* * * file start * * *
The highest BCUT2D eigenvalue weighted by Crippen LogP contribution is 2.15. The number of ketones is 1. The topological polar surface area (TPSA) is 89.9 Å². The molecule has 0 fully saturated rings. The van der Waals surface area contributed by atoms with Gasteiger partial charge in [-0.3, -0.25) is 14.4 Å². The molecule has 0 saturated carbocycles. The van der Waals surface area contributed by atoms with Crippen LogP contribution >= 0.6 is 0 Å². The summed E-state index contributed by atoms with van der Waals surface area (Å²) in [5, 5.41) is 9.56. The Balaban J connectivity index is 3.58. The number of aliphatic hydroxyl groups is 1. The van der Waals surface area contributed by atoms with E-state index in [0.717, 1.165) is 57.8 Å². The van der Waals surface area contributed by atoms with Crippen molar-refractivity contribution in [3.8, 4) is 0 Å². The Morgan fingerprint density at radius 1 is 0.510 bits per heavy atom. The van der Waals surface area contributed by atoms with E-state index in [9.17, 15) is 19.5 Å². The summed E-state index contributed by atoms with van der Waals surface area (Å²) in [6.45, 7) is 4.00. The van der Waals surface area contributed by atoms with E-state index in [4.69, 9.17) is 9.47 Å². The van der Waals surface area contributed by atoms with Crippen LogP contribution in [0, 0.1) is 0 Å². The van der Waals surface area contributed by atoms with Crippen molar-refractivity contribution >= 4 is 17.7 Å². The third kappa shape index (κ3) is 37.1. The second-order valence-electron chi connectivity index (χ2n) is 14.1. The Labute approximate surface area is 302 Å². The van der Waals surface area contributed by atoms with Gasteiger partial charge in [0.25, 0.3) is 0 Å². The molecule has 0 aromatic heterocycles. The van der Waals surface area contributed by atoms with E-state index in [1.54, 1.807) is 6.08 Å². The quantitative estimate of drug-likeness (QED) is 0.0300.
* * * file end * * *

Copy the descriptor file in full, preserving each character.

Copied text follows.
The highest BCUT2D eigenvalue weighted by Crippen LogP contribution is 2.15. The number of ketones is 1. The topological polar surface area (TPSA) is 89.9 Å². The molecule has 0 fully saturated rings. The van der Waals surface area contributed by atoms with Gasteiger partial charge in [-0.3, -0.25) is 14.4 Å². The molecule has 0 saturated carbocycles. The van der Waals surface area contributed by atoms with Crippen LogP contribution >= 0.6 is 0 Å². The summed E-state index contributed by atoms with van der Waals surface area (Å²) in [5, 5.41) is 9.56. The Balaban J connectivity index is 3.58. The number of aliphatic hydroxyl groups is 1. The van der Waals surface area contributed by atoms with E-state index in [0.717, 1.165) is 57.8 Å². The van der Waals surface area contributed by atoms with Crippen molar-refractivity contribution in [3.8, 4) is 0 Å². The Morgan fingerprint density at radius 1 is 0.510 bits per heavy atom. The van der Waals surface area contributed by atoms with E-state index in [9.17, 15) is 19.5 Å². The summed E-state index contributed by atoms with van der Waals surface area (Å²) in [6.45, 7) is 4.00. The van der Waals surface area contributed by atoms with E-state index in [4.69, 9.17) is 9.47 Å². The van der Waals surface area contributed by atoms with Crippen LogP contribution in [0, 0.1) is 0 Å². The van der Waals surface area contributed by atoms with Crippen molar-refractivity contribution >= 4 is 17.7 Å². The third kappa shape index (κ3) is 37.1. The second-order valence-electron chi connectivity index (χ2n) is 14.1. The Labute approximate surface area is 302 Å². The van der Waals surface area contributed by atoms with Gasteiger partial charge in [0.25, 0.3) is 0 Å². The molecule has 0 aromatic heterocycles. The van der Waals surface area contributed by atoms with E-state index in [1.54, 1.807) is 6.08 Å². The quantitative estimate of drug-likeness (QED) is 0.0300.